Everything you need to know about the Large Hadron Collider

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The safety of the LHC and particle collision

Of course, when dealing with such high amounts of energy and expensive, powerful equipment, the question becomes: is all this safe? The short answer is yes but that hasn’t stopped people from hypothesizing any number of doomsday scenarios.

Well-known scientists such as Stephen Hawking and Neil Degrasse Tyson have proposed possible catastrophic events that could occur as a result of the LHC’s use, including the formation of mini black holes, the obliteration of the Earth, and the production of destructive theoretical particles known as “strangelets.” Hawking has also warned the Higgs Boson is a dangerous and potentially destructive discovery, and should be left alone.

However, two American Physical Society-endorsed reviews commissioned by the European Organization of Nuclear Research (CERN) have cleared the LHC of any safety concerns. In fact, as pointed out within the reports, the types of particle collisions the LHC produces happen constantly throughout the universe and resemble the collisions between ultra-high-energy cosmic rays and the Earth, which occur at speeds far greater than what the LHC accomplishes.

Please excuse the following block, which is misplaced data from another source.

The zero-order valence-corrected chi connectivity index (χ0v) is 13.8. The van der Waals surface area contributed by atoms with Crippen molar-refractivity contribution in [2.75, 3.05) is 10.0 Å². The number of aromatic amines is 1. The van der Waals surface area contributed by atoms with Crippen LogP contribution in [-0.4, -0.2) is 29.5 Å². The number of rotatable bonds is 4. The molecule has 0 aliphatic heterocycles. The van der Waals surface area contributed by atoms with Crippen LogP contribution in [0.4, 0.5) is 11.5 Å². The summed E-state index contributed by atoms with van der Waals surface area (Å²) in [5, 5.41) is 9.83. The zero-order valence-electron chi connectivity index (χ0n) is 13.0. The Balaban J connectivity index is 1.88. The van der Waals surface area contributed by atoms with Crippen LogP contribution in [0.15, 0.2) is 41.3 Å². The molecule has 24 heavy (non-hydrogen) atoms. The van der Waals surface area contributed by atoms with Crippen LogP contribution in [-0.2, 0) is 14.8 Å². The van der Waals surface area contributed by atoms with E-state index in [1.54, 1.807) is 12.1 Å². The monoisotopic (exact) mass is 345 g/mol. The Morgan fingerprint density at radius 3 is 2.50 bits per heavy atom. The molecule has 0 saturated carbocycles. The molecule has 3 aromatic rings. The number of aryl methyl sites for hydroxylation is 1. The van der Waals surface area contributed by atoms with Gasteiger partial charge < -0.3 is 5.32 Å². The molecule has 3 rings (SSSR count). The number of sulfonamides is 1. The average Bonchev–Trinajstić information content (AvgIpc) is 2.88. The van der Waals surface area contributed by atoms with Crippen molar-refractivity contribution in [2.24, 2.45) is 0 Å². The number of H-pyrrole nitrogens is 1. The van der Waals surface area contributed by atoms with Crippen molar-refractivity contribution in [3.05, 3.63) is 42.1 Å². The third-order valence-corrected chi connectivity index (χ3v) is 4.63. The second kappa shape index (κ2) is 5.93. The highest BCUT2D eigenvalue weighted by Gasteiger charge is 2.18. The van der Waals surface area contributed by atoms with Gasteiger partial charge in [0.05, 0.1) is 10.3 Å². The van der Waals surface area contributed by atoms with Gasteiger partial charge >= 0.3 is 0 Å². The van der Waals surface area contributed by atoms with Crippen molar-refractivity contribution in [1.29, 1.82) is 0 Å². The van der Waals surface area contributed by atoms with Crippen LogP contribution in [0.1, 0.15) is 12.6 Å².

Related: One small animal is apparently all it takes to shut down the Large Hadron Collider

Such concerns from major scientific figures has lead to a glut of conspiracy theories regarding the LHC. The more creative theories around the internet claim CERN is using the LHC to open portals to Hell, to transport us to alternate realities, and to communicate with malicious beings. These, however, only scratch the surface. The fact researchers openly discuss the possibility the LHC helps discover proof of multiple universes or other dimensions within our own only adds fuel to the conspiratorial fire.

A prominent aspect of many of these conspiracy theories is CERN’s connection to the Hindu Goddess of creation and destruction, Shiva, who serves as the mascot for the LHC and has a statue erected in the entrance to the LHC. Many claim this is a subtle admission there is something far more other-worldly happening at CERN. In reality, the statue’s presence is easily explained; it was a gift from the government of India in celebration of the LHC’s completion and CERN felt Shiva’s status as goddess of creation and destruction was an appropriate metaphor for the LHC’s function.

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